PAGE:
Alt-text: Roof after a storm.



Condensation is another common winter roof issue to watch out for. Most typically, when condensation and moisture accumulation occurs in your home, it is because of an improperly ventilated attic. It’s important to understand that your roof and your attic work together as a system. When there’s not enough air circulation, which helps to dry out excess moisture, your attic space cannot regulate the temperature properly, and you risk moisture building up, encourage ice dams, and shorten the overall lifespan of your roof.

Since this issue isn’t immediately apparent, such as ice dams, for example, it can fly under the radar for a long time before you finally notice it. Nip this winter woe in the bud by paying a visit to your attic once or twice a year to perform a routine spot check.

Snow build-up


Although not as frequent as the rest of the roofing issues during cold weather, excessive snow load is still something you should be aware of, particularly if it’s a super snowy winter. Too many inches of snow may be too much for your roof to handle, causing it to collapse in extreme cases. And even if a light layer of it starts to melt, it could pool on the roof. Therefore, you ought to keep a lookout for warning signs such as interior doors popping out or getting stuck, cracked walls or leakage, persistent cracking, creaking, or popping noises.


Excessive snow or ice build-up may be too heavy for your roof to handle.
Alt-text: Snow load on a cottage roof.

Flashing leaks


Layers of snow building up and accumulating moisture on your roof may cause flaws in your flashings. Flashings are the metal pieces placed along your roof’s front edge, ridges, and corners, as well as around your skylights and chimney. Their role is to protect some of the most sensitive parts of sloped residential roofs by properly directing water flow, thus preventing water damage. If your flashing is improperly installed, missing, unsealed, or damaged, this can lead to water leaks. Moreover, water seeping through the underlayment can damage the ceilings and walls of your property.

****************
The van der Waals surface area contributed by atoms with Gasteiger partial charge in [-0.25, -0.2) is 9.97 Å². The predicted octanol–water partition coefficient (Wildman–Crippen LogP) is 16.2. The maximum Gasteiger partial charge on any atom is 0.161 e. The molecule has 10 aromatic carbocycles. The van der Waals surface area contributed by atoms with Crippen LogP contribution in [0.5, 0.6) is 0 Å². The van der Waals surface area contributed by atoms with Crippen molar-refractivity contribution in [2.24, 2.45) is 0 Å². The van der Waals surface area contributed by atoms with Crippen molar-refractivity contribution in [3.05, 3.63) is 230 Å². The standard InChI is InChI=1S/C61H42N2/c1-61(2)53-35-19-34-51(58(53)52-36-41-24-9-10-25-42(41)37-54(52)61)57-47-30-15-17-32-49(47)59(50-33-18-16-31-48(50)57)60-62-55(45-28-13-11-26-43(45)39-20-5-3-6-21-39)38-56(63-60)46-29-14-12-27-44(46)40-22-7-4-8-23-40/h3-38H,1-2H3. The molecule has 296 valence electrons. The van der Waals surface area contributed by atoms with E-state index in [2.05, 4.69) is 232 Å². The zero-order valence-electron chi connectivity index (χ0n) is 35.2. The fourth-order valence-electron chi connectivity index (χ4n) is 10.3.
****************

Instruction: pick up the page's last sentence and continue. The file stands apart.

Regularly checking your flashings could prevent this problem from showing up only after it’s too late to prevent. When inspecting them, look both outside and inside your home to ensure everything’s still sitting flush with your roof. If they show signs of wear and tear, it’s best to have them replaced to avoid leakage that could potentially cause damage to the structure of your roof and interior throughout the winter season.

If you notice damage, call a professional


If you notice any leaks, ice dams, jammed doors, sagging gutters, or condensation in your attic, it’s probably time to contact a professional for guidance. In more severe cases of damage, roof replacement is in order. Sometimes, however, the aftermath of harsh weather may be too extreme. In such an event, the smartest thing to do is prioritize safety. Consider finding a different place to stay until the damage is properly evaluated and, then, contact your insurance company. If you need to find alternative accommodation for your furniture during repairs, consider renting a storage unit. However, uncertified storage facilities pose certain risks, so make sure to negotiate only with certified service providers.

The sooner you spot a problem, the easier it will be to fix


Your roofing structure takes a beating 365 days a year, but the winter season is when it is most susceptible to damage. So, it’s crucial to remember that prevention is always better than cure, so it’s wise to be alert to some of the most common roofing problems in winter and conduct regular inspections and maintenance.